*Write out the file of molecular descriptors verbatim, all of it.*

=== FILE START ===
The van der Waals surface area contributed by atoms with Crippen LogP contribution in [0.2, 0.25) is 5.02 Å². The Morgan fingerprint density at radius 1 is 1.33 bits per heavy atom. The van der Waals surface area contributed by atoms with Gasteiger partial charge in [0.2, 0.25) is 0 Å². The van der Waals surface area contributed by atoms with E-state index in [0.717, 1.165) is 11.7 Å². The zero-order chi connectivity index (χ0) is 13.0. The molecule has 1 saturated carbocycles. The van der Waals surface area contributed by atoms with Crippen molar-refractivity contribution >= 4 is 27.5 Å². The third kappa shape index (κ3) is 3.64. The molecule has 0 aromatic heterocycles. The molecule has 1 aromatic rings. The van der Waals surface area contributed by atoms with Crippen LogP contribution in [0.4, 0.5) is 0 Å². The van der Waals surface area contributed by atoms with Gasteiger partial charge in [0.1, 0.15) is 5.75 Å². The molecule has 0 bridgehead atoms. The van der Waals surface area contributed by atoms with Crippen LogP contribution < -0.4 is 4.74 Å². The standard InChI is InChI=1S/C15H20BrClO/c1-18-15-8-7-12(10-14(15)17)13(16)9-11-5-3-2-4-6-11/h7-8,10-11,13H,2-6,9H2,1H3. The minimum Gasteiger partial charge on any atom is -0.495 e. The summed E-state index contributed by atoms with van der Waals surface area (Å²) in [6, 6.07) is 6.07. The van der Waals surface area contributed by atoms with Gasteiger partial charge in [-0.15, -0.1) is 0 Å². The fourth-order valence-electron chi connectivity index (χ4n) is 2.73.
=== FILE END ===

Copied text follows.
The van der Waals surface area contributed by atoms with Crippen LogP contribution in [0.2, 0.25) is 5.02 Å². The Morgan fingerprint density at radius 1 is 1.33 bits per heavy atom. The van der Waals surface area contributed by atoms with Gasteiger partial charge in [0.2, 0.25) is 0 Å². The van der Waals surface area contributed by atoms with E-state index in [0.717, 1.165) is 11.7 Å². The zero-order chi connectivity index (χ0) is 13.0. The molecule has 1 saturated carbocycles. The van der Waals surface area contributed by atoms with Crippen molar-refractivity contribution >= 4 is 27.5 Å². The third kappa shape index (κ3) is 3.64. The molecule has 0 aromatic heterocycles. The molecule has 1 aromatic rings. The van der Waals surface area contributed by atoms with Crippen LogP contribution in [0.4, 0.5) is 0 Å². The van der Waals surface area contributed by atoms with Gasteiger partial charge in [0.1, 0.15) is 5.75 Å². The molecule has 0 bridgehead atoms. The van der Waals surface area contributed by atoms with Crippen LogP contribution < -0.4 is 4.74 Å². The standard InChI is InChI=1S/C15H20BrClO/c1-18-15-8-7-12(10-14(15)17)13(16)9-11-5-3-2-4-6-11/h7-8,10-11,13H,2-6,9H2,1H3. The minimum Gasteiger partial charge on any atom is -0.495 e. The summed E-state index contributed by atoms with van der Waals surface area (Å²) in [6, 6.07) is 6.07. The van der Waals surface area contributed by atoms with Gasteiger partial charge in [-0.15, -0.1) is 0 Å². The fourth-order valence-electron chi connectivity index (χ4n) is 2.73.